I’ve been suicidal since age seven or eight. I started cutting at around twenty. I’ve survived swallowing a bottle of pills and countless times where I sat on the verge with a blade or a knife. Two things always saved me: 1) Not wanting to traumatize the one who would find my body, and 2) I was stubborn. I didn’t want to let the ones who hurt me win. I wanted to write the end to my story.

The truth is, when you die you don’t completely erase from the minds and hearts of those left behind. Suicide is like rage quitting life. You might feel powerful in the moment but in reality, you’re giving away all your power. Most people won’t be sympathetic and your life’s turmoil will devolve into meaningless gossip. When I was young, sometimes the idea of killing myself for revenge–to show my family how much they hurt me–felt appealing. But deep down, I knew they wouldn’t see it that way. My family would never admit they were wrong or treated me badly, but instead blame me for being unstable. You live on in the words people speak of you, like it or not, truth or lies. So my stubbornness rises like a cape on the verge of my jump, reminding me that those who’ve hurt me don’t deserve the satisfaction or control. Killing yourself won’t change how the ones who’ve done you wrong will feel about you or their part in your pain. It will only silence you.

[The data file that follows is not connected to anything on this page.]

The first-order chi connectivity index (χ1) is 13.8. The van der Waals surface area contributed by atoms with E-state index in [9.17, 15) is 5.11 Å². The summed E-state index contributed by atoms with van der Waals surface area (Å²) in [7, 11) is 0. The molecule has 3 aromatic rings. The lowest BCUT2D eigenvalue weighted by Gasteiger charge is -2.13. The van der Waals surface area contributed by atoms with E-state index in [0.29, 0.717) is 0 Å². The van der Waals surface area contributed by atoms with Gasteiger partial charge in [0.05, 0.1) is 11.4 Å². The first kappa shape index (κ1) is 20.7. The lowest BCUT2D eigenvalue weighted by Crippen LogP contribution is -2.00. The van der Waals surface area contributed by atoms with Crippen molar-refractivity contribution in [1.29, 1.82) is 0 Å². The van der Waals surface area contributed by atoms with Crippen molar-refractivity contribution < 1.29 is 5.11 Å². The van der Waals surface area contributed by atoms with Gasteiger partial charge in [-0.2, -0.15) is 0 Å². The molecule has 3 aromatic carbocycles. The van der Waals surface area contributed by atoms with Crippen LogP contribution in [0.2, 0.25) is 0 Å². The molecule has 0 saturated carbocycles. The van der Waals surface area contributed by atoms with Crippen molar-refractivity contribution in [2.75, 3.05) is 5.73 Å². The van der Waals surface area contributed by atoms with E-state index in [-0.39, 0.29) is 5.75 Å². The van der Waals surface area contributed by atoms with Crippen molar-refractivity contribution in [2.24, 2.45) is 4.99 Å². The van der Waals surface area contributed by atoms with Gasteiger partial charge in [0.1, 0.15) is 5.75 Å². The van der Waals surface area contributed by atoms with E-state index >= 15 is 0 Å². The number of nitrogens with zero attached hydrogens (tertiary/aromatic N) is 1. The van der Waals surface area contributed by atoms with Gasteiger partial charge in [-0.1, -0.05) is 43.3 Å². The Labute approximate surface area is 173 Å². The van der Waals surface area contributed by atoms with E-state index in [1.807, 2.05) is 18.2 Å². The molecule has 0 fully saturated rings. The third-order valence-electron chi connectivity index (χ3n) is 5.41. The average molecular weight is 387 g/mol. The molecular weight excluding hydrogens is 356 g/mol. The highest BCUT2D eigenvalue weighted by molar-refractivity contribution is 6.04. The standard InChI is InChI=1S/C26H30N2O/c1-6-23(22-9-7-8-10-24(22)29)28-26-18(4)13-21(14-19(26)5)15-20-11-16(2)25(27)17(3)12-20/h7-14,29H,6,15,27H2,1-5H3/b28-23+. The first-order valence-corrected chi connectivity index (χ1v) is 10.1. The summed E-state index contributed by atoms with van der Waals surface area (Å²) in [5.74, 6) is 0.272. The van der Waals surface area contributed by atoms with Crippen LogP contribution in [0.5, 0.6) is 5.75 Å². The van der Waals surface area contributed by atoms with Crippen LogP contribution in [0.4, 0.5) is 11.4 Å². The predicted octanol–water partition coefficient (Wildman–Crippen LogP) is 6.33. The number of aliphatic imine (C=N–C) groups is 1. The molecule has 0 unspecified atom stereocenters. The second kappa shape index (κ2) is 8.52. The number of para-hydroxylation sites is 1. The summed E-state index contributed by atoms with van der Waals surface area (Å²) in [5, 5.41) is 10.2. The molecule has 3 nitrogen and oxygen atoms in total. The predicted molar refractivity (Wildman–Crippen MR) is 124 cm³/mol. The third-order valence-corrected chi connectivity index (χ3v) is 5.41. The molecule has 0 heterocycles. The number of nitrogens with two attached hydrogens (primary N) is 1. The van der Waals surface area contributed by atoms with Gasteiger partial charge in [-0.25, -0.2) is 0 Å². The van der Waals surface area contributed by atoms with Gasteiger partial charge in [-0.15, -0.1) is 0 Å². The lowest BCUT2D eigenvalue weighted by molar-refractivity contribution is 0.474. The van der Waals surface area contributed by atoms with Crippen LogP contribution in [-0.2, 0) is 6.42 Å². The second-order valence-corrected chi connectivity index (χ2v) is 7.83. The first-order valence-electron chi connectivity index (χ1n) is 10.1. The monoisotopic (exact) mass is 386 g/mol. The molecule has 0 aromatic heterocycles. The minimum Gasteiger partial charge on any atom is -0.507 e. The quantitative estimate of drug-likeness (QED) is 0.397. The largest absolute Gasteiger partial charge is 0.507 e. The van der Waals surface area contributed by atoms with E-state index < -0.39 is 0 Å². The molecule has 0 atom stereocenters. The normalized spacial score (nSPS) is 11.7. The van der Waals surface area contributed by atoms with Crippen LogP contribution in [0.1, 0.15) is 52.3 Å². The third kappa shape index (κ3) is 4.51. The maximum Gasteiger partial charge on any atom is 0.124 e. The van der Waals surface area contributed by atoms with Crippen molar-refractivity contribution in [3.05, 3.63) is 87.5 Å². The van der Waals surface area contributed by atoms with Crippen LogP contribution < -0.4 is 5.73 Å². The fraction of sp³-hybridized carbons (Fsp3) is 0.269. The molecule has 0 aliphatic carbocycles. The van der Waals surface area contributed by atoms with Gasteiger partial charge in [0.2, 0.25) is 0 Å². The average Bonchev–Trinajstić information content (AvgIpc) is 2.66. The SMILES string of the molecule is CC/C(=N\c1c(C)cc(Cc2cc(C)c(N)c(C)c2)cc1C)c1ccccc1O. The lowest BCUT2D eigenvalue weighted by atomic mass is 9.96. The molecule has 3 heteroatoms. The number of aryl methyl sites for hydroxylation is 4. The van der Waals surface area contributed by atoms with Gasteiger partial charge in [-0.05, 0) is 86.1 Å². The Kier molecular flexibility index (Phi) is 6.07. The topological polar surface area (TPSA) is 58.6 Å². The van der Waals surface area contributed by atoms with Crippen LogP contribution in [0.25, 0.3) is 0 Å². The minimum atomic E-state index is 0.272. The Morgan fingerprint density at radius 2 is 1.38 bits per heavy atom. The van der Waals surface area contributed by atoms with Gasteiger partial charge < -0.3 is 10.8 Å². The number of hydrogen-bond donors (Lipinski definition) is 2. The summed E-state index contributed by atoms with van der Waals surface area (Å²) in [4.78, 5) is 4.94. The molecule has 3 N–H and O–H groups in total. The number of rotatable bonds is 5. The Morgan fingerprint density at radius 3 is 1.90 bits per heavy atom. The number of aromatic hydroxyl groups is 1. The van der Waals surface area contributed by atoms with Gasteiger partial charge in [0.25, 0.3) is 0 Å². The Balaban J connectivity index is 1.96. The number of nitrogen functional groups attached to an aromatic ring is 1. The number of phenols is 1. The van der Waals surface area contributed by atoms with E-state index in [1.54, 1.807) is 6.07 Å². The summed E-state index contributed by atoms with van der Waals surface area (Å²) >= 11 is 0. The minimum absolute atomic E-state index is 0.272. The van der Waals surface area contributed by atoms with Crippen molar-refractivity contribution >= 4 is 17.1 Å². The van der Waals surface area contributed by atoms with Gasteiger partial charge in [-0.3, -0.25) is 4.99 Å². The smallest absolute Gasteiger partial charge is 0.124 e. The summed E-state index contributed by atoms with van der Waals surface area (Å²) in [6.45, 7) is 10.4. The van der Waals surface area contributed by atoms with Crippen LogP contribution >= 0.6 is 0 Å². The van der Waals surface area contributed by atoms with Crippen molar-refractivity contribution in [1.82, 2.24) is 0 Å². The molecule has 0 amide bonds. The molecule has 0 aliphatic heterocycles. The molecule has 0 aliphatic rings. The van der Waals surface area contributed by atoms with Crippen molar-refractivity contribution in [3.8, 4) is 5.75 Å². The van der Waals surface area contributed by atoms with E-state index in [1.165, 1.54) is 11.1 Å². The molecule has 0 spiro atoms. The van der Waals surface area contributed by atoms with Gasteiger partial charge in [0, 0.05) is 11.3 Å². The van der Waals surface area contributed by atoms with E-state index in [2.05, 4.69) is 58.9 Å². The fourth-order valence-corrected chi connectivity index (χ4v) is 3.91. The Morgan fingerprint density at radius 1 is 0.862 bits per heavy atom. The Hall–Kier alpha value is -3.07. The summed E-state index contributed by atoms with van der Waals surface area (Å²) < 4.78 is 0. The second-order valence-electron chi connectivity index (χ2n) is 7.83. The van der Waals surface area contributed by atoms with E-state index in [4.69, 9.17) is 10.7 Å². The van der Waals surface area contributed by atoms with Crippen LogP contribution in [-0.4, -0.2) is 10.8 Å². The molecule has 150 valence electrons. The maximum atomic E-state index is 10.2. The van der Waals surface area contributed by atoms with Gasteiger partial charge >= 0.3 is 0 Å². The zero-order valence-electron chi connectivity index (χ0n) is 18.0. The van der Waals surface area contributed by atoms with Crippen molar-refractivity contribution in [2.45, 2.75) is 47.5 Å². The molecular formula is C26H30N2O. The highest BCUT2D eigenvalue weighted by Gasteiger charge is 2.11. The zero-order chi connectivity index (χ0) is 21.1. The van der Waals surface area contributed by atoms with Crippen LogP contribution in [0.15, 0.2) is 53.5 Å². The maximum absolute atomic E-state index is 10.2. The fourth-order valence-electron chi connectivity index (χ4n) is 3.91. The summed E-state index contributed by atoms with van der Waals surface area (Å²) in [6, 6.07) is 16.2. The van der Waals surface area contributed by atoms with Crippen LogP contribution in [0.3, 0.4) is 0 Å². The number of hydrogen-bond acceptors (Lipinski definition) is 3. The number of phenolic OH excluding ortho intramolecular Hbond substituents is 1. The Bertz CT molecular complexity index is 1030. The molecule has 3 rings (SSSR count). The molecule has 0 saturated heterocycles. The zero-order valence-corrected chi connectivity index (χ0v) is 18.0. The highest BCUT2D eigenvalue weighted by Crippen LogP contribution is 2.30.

I’ve read a lot about trauma. I’ve been to a variety of therapists. Sometimes it helped, sometimes it didn’t. I’ve joined support groups. Sometimes they’re validating and sometimes they’re overwhelming. I don’t have many friends I discuss this stuff with because I don’t feel worthy of leaning on them and disrupting their time and happiness, despite my willingness to be there for them. I have mostly chosen friends who are okay with and welcome that dynamic.

I exercise, meditate, cook, and practice an array of creative outlets. I go outside and take in the fresh air, appreciating how much beauty there still is in the world, and how much more there is to experience. Sometimes those things help. Sometimes I can’t force myself into action.

What it all comes down to for me is that stubbornness inside that says, “Don’t let the bad guys win. Don’t give them relief by your demise. Stick around and be brave enough to be what they’ve always feared you would be: without them, thriving, happy, and unafraid to speak your truth.”